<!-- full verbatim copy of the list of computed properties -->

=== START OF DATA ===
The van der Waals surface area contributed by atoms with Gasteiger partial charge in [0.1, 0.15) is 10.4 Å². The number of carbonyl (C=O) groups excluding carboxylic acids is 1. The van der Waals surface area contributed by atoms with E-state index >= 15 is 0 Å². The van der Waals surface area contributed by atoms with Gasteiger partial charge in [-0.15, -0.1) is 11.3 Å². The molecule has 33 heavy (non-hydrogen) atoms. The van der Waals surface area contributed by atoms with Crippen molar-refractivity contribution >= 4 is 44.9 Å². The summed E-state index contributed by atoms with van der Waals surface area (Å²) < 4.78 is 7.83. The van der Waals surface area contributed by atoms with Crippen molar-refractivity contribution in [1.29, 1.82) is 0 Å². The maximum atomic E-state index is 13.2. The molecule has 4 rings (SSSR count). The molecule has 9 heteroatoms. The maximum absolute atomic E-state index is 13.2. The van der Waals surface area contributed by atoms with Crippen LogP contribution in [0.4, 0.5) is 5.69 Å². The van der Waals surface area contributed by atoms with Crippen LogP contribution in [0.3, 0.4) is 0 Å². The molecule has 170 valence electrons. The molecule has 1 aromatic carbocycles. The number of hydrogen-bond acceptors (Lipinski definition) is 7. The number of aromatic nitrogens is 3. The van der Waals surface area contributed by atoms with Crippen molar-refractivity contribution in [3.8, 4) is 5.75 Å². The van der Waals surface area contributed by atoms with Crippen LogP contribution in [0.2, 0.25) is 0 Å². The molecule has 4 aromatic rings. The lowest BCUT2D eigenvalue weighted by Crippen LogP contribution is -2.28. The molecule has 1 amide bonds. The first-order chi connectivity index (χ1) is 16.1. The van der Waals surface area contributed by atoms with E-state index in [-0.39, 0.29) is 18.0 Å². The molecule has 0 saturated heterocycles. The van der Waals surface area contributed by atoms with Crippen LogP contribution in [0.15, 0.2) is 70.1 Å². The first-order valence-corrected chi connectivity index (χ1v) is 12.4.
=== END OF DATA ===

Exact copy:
The van der Waals surface area contributed by atoms with Gasteiger partial charge in [0.1, 0.15) is 10.4 Å². The number of carbonyl (C=O) groups excluding carboxylic acids is 1. The van der Waals surface area contributed by atoms with E-state index >= 15 is 0 Å². The van der Waals surface area contributed by atoms with Gasteiger partial charge in [-0.15, -0.1) is 11.3 Å². The molecule has 33 heavy (non-hydrogen) atoms. The van der Waals surface area contributed by atoms with Crippen molar-refractivity contribution >= 4 is 44.9 Å². The summed E-state index contributed by atoms with van der Waals surface area (Å²) < 4.78 is 7.83. The van der Waals surface area contributed by atoms with Crippen molar-refractivity contribution in [1.29, 1.82) is 0 Å². The maximum atomic E-state index is 13.2. The molecule has 4 rings (SSSR count). The molecule has 9 heteroatoms. The maximum absolute atomic E-state index is 13.2. The van der Waals surface area contributed by atoms with Crippen LogP contribution in [0.4, 0.5) is 5.69 Å². The van der Waals surface area contributed by atoms with Crippen LogP contribution in [0.3, 0.4) is 0 Å². The molecule has 170 valence electrons. The molecule has 1 aromatic carbocycles. The number of hydrogen-bond acceptors (Lipinski definition) is 7. The number of aromatic nitrogens is 3. The van der Waals surface area contributed by atoms with Crippen molar-refractivity contribution in [3.8, 4) is 5.75 Å². The van der Waals surface area contributed by atoms with Crippen LogP contribution in [0.2, 0.25) is 0 Å². The molecule has 4 aromatic rings. The lowest BCUT2D eigenvalue weighted by Crippen LogP contribution is -2.28. The molecule has 1 amide bonds. The first-order chi connectivity index (χ1) is 16.1. The van der Waals surface area contributed by atoms with E-state index in [-0.39, 0.29) is 18.0 Å². The molecule has 0 saturated heterocycles. The van der Waals surface area contributed by atoms with Crippen LogP contribution in [0.15, 0.2) is 70.1 Å². The first-order valence-corrected chi connectivity index (χ1v) is 12.4.